Wednesday October 24, 2018

Drinking just one or two alcoholic drinks per day may cause liver disease

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Whiskey

By NewsGram Staff Writer

This goes out to all the party buffs who think that sipping a glass or two of alcoholic drinks a day will not cause any harm.

A recent study presented at The International Liver Congress 2015 in Vienna, Austria unveiled that cirrhosis burden caused by alcohol went up by 11.13% when moving from the moderate to heavy daily drinking (one drink for women and two drinks for men).

The researchers drew attention to the fact that indulging in daily consumption of alcohol turns out to be the strongest forecaster of alcoholic cirrhosis.

The World Health Organization’s (WHO) Global Status Report on Alcohol and Health shows that around 6% of global deaths are caused by drinking alcohol, the majority of which is from alcoholic cirrhosis.

The researchers examined the WHO’s Global Status Report on Alcohol and Health. The report incorporated parameters of alcohol consumption and drinking patterns from 193 countries.

“The presence of heavy daily drinkers in a population most significantly and independently influences the weight of alcohol in a country’s cirrhosis burden,” said Eva Stein, one of the researchers.

 

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Cannabis Use Has Lasting Effects on Cognitive Skills in Teenagers Than Alcohol

Moreover, these increased with cannabis use and also were long-lasting compared to alcohol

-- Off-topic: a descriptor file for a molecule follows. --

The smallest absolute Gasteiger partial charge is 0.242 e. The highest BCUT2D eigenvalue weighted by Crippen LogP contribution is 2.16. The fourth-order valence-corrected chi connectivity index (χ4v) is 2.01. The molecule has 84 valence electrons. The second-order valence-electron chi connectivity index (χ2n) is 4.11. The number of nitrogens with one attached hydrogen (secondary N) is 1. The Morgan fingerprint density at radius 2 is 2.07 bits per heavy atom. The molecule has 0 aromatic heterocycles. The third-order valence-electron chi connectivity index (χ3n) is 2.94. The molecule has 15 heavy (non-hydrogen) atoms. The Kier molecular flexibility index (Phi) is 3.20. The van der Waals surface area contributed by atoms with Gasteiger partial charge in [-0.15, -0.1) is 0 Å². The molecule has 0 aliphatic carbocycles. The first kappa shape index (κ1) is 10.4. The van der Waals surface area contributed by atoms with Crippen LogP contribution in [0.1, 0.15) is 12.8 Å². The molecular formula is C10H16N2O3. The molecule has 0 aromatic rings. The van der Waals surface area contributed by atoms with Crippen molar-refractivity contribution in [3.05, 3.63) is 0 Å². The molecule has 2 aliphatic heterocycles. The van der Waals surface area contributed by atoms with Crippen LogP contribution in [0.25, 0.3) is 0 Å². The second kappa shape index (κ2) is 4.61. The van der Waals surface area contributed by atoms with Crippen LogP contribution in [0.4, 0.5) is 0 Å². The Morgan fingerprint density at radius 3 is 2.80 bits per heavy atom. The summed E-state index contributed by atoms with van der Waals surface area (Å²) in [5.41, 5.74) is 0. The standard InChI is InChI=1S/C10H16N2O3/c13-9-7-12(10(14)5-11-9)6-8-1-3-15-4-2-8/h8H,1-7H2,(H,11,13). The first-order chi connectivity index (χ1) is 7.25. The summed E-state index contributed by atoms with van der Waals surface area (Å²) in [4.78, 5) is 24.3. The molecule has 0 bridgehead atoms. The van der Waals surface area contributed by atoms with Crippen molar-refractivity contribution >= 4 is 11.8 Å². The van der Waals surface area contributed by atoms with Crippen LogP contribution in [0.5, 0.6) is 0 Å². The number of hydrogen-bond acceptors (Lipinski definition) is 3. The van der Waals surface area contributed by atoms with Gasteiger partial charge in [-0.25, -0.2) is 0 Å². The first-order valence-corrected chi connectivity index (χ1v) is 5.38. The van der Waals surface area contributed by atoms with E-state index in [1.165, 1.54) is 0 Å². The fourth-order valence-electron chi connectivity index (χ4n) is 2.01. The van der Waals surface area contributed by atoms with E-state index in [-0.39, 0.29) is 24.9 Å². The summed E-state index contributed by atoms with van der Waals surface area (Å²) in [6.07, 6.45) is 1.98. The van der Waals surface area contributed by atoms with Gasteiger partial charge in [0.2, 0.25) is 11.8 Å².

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cannabis flower marijuana

While both alcohol and marijuana misuse are known to be associated with impairments in learning, memory, attention and decision-making, as well as with lower academic performance, a new study claimed that cannabis use has lasting effects on cognitive skills in teenagers than alcohol.

The findings, led by researchers at Universite de Montreal, showed cannabis affected cognitive functions such as perceptual reasoning, memory recall, working memory and inhibitory control.

Moreover, these increased with cannabis use and also were long-lasting compared to alcohol.

“Increases in cannabis use, but not alcohol consumption, showed additional concurrent and lagged effects on cognitive functions such as perceptual reasoning, memory recall, working memory and inhibitory control,” said Patricia Conrod, from the varsity.

“Of particular concern was the finding that cannabis use was associated with lasting effects on a measure of inhibitory control, which is a risk factor for other addictive behaviours, and might explain why early onset cannabis use is a risk factor for other addictions,” added Jean-Francois G. Morin, doctoral student at Montreal.

Cannabis
Cannabis more ‘toxic’ to teenage brains than alcohol: Study. Pixabay

“Some of these effects are even more pronounced when consumption begins earlier in adolescence,” Morin added.

For the study, published in the American Journal of Psychiatry, the team followed a sample of 3,826 Canadian high school students from 7th to 10th grade over a period of four years.

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In a context where policies and attitudes regarding substance use are being reconsidered, this research highlights the importance of protecting youth from the adverse effects of consumption through greater investment in drug-prevention programmes.

“While this study did not detect effects of teenage alcohol consumption on cognitive development, the neurotoxic effects may be observable in specific subgroups differentiated based on the level of consumption, gender or age,” Morin said. (IANS)

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